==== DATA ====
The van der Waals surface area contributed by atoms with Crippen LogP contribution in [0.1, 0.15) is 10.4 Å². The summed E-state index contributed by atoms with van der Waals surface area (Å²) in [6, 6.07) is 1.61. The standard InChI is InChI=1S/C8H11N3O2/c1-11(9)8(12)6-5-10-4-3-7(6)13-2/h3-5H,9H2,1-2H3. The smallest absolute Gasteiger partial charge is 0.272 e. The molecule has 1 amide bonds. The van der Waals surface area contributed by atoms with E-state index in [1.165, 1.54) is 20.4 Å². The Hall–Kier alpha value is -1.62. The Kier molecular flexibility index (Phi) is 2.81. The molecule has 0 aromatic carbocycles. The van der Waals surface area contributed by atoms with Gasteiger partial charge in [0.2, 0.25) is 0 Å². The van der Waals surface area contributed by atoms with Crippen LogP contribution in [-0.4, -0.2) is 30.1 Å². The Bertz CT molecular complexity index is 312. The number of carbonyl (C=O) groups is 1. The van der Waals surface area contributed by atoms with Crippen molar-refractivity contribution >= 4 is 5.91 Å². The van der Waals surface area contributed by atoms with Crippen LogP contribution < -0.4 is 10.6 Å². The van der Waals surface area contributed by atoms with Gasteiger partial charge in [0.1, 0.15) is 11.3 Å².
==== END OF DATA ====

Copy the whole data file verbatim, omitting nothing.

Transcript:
The van der Waals surface area contributed by atoms with Crippen LogP contribution in [0.1, 0.15) is 10.4 Å². The summed E-state index contributed by atoms with van der Waals surface area (Å²) in [6, 6.07) is 1.61. The standard InChI is InChI=1S/C8H11N3O2/c1-11(9)8(12)6-5-10-4-3-7(6)13-2/h3-5H,9H2,1-2H3. The smallest absolute Gasteiger partial charge is 0.272 e. The molecule has 1 amide bonds. The van der Waals surface area contributed by atoms with E-state index in [1.165, 1.54) is 20.4 Å². The Hall–Kier alpha value is -1.62. The Kier molecular flexibility index (Phi) is 2.81. The molecule has 0 aromatic carbocycles. The van der Waals surface area contributed by atoms with Gasteiger partial charge in [0.2, 0.25) is 0 Å². The van der Waals surface area contributed by atoms with Crippen LogP contribution in [-0.4, -0.2) is 30.1 Å². The Bertz CT molecular complexity index is 312. The number of carbonyl (C=O) groups is 1. The van der Waals surface area contributed by atoms with Crippen molar-refractivity contribution >= 4 is 5.91 Å². The van der Waals surface area contributed by atoms with Crippen LogP contribution < -0.4 is 10.6 Å². The van der Waals surface area contributed by atoms with Gasteiger partial charge in [0.1, 0.15) is 11.3 Å².